Opinion & Analysis

The most incredible election in French history

With many losers and very few winners, the French election has only added to the confusion, fragmentation, and paralysis that was already afflicting the country and clouding its economic prospects. The situation is unlike anything France has experienced in recent memory.

PARIS – By calling a snap parliamentary election in the wake of his party’s defeat in the June European Parliament election, French President Emmanuel Macron hoped to “clarify” the political situation for his own benefit. Clearly, he failed. The election produced no parliamentary majority, only a great deal more confusion. With many losers and very few winners, it is the most astonishing election in the country’s modern history.

Among the many losers is National Rally (RN), the far-right party that clinched a decisive and shocking victory in the European elections just weeks earlier. Though RN has increased its seat count and emerged as the largest party in the National Assembly, it fell far short of expectations. The second round featured a powerful anti-RN mobilization, as voters shifted tactically from the center to the left, and from the right to the center. Many French apparently concluded during the campaign that RN’s candidates were ill prepared to hold power.

Most pundits had come to believe that the French electoral system’s natural immunity against the far right no longer worked. But this election disproved that. Though the far right is now the country’s leading political force, it cannot do anything without allies, and it has none.

The second loser is Macron, whose party lost around 100 seats. Before the election, his Ensemble grouping could anchor a relative majority. Now, it is dwarfed by the left-wing New Popular Front (NFP), which won the most seats overall.

But while Macron probably will be forced to appoint a new prime minister from the left, the NFP remains around 100 seats short of an absolute majority. Moreover, it is a loose coalition whose members disagree on much and whose leader, Jean-Luc Mélenchon of France Unbowed (LFI), has only one objective: to radicalize public debate and create the conditions for a face-off between him and RN’s Marine Le Pen in the 2027 presidential election. Thus, it is not necessarily in Mélenchon’s interest for a left-wing government (under a different figurehead) to succeed.

To benefit Mélenchon personally, the NFP would need to be able to execute on its entire electoral program; but that will never happen without an absolutely majority. Moreover, the next government – whatever shape it takes – will soon have to answer to the European Commission, which recently launched an “excessive deficit procedure” against France.

Still, the NFP is not likely to break up anytime soon. While the Socialists and Greens drew much criticism for allying with Mélenchon despite their fundamental differences with him, the arrangement paid off electorally. Of the 40 additional seats won by the left, all went to the Socialists and Greens, whereas LFI made no new gains. One is reminded of the left-wing union that French President François Mitterrand led after his election in 1981: by forging an alliance with the Communists, he was in a better position to weaken them later.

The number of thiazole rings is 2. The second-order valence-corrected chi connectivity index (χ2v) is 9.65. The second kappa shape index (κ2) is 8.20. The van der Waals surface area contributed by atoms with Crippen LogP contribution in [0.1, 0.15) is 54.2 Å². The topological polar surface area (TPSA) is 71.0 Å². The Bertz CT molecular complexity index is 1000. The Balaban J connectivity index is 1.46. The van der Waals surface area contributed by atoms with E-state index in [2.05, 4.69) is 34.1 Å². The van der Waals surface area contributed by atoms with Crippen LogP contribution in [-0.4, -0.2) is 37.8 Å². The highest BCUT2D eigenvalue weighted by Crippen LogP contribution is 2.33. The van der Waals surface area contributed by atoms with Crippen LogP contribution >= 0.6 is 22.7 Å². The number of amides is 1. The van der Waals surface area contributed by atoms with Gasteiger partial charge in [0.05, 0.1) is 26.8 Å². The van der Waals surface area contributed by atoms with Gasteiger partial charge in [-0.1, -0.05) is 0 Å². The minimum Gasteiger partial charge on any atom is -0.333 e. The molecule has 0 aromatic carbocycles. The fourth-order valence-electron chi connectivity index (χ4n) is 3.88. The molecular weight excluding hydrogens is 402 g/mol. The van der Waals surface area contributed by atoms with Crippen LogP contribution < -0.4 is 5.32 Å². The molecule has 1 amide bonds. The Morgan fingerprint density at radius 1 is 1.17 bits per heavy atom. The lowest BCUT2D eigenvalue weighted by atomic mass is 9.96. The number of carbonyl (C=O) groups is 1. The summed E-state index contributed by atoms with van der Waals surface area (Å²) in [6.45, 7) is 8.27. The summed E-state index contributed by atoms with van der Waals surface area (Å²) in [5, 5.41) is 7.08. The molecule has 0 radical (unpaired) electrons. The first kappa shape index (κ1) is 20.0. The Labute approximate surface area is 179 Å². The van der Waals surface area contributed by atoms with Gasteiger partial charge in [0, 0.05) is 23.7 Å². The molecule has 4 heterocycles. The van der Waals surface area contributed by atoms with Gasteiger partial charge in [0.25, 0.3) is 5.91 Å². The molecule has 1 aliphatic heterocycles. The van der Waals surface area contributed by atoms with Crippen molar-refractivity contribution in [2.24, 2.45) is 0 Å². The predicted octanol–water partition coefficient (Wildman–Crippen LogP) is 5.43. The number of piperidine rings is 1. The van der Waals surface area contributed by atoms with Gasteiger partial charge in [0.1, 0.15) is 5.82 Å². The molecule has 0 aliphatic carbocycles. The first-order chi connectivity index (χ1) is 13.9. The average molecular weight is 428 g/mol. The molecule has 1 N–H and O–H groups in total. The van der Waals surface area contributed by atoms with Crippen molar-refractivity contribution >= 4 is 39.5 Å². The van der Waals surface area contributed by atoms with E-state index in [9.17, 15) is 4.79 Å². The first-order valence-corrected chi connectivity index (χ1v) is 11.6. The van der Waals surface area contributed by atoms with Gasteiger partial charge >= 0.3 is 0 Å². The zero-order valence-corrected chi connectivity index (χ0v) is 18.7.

Looking ahead, the most likely scenario is that a moderate minority government will be formed to serve as a caretaker for the next year (the president cannot dissolve the National Assembly again until June 2025). But with Macron on the defensive and lacking a parliamentary majority, France will be in uncharted waters. Specific political personalities will play a much larger role than labels like “left,” “right,” or “center.” As in every political system, some French politicians want to pursue stability and compromise, while others are bent on crushing perceived enemies.

Thus, the coming year will be marked by deep political uncertainty, which will not help France’s economic outlook. No matter what, though, the next government must agree on the 2025 budget within the next few months.

Perhaps the new National Assembly will find some common ground on electoral reform. The current two-round procedure is suited for a bipolar political system, but this election provided further confirmation that French politics is now tripolar. Given the emergence of distinct left-wing, right-wing, and centrist blocs, the only solution is to introduce proportional representation, with each party establishing its level of support and then pursuing voluntary coalitions after the votes are counted. Within the left, for example, the Socialists would not have to tie themselves to LFI to get elected, and they could form alliances with others – such as Macron’s party – once in parliament.

France’s fragmented politics are not so different from those of other European countries. But its political culture and institutions are unique in the degree to which they favor confrontation over coalition-building.

Will this election outcome spur French politicians to see things differently, or will everyone just keep behaving as they always have? In the latter scenario, RN need only bide its time, capitalize on the government’s ineffectiveness, and sooner or later win everything.

About the Author

Zaki Laïdi is a professor at Sciences Po.

Access the original publication here